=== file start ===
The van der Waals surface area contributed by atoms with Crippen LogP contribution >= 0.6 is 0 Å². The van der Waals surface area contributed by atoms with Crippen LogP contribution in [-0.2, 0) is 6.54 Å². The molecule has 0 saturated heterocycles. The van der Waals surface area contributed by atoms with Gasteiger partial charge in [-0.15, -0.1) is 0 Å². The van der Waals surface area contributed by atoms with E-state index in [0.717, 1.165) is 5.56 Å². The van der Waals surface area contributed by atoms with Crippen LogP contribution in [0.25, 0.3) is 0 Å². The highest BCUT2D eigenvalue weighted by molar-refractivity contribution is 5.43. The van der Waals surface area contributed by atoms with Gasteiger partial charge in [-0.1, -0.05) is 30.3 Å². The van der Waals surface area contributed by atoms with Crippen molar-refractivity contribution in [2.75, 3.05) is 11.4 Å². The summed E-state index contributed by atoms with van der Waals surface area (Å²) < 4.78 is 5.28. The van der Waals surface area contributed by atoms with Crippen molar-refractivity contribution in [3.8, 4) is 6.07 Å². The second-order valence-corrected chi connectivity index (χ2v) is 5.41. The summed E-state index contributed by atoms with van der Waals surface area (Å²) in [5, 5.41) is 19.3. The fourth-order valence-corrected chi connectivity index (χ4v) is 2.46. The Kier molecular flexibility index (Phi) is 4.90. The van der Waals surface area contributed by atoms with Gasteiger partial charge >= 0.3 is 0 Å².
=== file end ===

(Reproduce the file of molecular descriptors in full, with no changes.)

The van der Waals surface area contributed by atoms with Crippen LogP contribution >= 0.6 is 0 Å². The van der Waals surface area contributed by atoms with Crippen LogP contribution in [-0.2, 0) is 6.54 Å². The molecule has 0 saturated heterocycles. The van der Waals surface area contributed by atoms with Gasteiger partial charge in [-0.15, -0.1) is 0 Å². The van der Waals surface area contributed by atoms with E-state index in [0.717, 1.165) is 5.56 Å². The van der Waals surface area contributed by atoms with Crippen LogP contribution in [0.25, 0.3) is 0 Å². The highest BCUT2D eigenvalue weighted by molar-refractivity contribution is 5.43. The van der Waals surface area contributed by atoms with Gasteiger partial charge in [-0.1, -0.05) is 30.3 Å². The van der Waals surface area contributed by atoms with Crippen molar-refractivity contribution in [2.75, 3.05) is 11.4 Å². The summed E-state index contributed by atoms with van der Waals surface area (Å²) < 4.78 is 5.28. The van der Waals surface area contributed by atoms with Crippen molar-refractivity contribution in [3.8, 4) is 6.07 Å². The second-order valence-corrected chi connectivity index (χ2v) is 5.41. The summed E-state index contributed by atoms with van der Waals surface area (Å²) in [5, 5.41) is 19.3. The fourth-order valence-corrected chi connectivity index (χ4v) is 2.46. The Kier molecular flexibility index (Phi) is 4.90. The van der Waals surface area contributed by atoms with Gasteiger partial charge >= 0.3 is 0 Å².